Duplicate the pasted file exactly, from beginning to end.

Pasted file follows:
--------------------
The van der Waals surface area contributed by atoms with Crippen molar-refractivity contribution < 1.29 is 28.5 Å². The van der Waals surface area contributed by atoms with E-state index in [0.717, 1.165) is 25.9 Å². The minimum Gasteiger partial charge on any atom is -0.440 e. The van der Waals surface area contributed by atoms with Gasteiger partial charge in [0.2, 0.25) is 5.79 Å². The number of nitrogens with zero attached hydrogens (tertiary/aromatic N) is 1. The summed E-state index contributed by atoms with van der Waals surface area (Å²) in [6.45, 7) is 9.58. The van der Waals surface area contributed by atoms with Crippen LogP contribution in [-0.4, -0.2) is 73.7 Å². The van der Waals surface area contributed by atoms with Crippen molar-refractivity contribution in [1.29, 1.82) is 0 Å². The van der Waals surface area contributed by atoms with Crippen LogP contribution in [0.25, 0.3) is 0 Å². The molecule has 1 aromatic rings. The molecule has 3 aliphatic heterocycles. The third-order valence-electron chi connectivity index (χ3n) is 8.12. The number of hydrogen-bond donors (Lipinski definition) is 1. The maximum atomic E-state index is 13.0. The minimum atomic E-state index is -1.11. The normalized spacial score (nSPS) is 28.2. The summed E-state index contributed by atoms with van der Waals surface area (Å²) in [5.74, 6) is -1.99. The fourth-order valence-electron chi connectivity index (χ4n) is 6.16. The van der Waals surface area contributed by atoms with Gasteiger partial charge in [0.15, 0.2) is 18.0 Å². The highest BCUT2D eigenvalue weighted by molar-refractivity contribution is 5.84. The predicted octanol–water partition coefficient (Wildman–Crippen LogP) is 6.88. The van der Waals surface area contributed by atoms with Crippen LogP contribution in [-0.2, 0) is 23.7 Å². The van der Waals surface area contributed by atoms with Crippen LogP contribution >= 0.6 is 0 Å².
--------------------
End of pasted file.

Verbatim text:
The van der Waals surface area contributed by atoms with Crippen molar-refractivity contribution < 1.29 is 28.5 Å². The van der Waals surface area contributed by atoms with E-state index in [0.717, 1.165) is 25.9 Å². The minimum Gasteiger partial charge on any atom is -0.440 e. The van der Waals surface area contributed by atoms with Gasteiger partial charge in [0.2, 0.25) is 5.79 Å². The number of nitrogens with zero attached hydrogens (tertiary/aromatic N) is 1. The summed E-state index contributed by atoms with van der Waals surface area (Å²) in [6.45, 7) is 9.58. The van der Waals surface area contributed by atoms with Crippen LogP contribution in [-0.4, -0.2) is 73.7 Å². The van der Waals surface area contributed by atoms with Crippen molar-refractivity contribution in [1.29, 1.82) is 0 Å². The van der Waals surface area contributed by atoms with Crippen LogP contribution in [0.25, 0.3) is 0 Å². The molecule has 1 aromatic rings. The molecule has 3 aliphatic heterocycles. The third-order valence-electron chi connectivity index (χ3n) is 8.12. The number of hydrogen-bond donors (Lipinski definition) is 1. The maximum atomic E-state index is 13.0. The minimum atomic E-state index is -1.11. The normalized spacial score (nSPS) is 28.2. The summed E-state index contributed by atoms with van der Waals surface area (Å²) in [5.74, 6) is -1.99. The fourth-order valence-electron chi connectivity index (χ4n) is 6.16. The van der Waals surface area contributed by atoms with Gasteiger partial charge in [0.15, 0.2) is 18.0 Å². The highest BCUT2D eigenvalue weighted by molar-refractivity contribution is 5.84. The predicted octanol–water partition coefficient (Wildman–Crippen LogP) is 6.88. The van der Waals surface area contributed by atoms with Crippen LogP contribution in [-0.2, 0) is 23.7 Å². The van der Waals surface area contributed by atoms with Crippen LogP contribution >= 0.6 is 0 Å².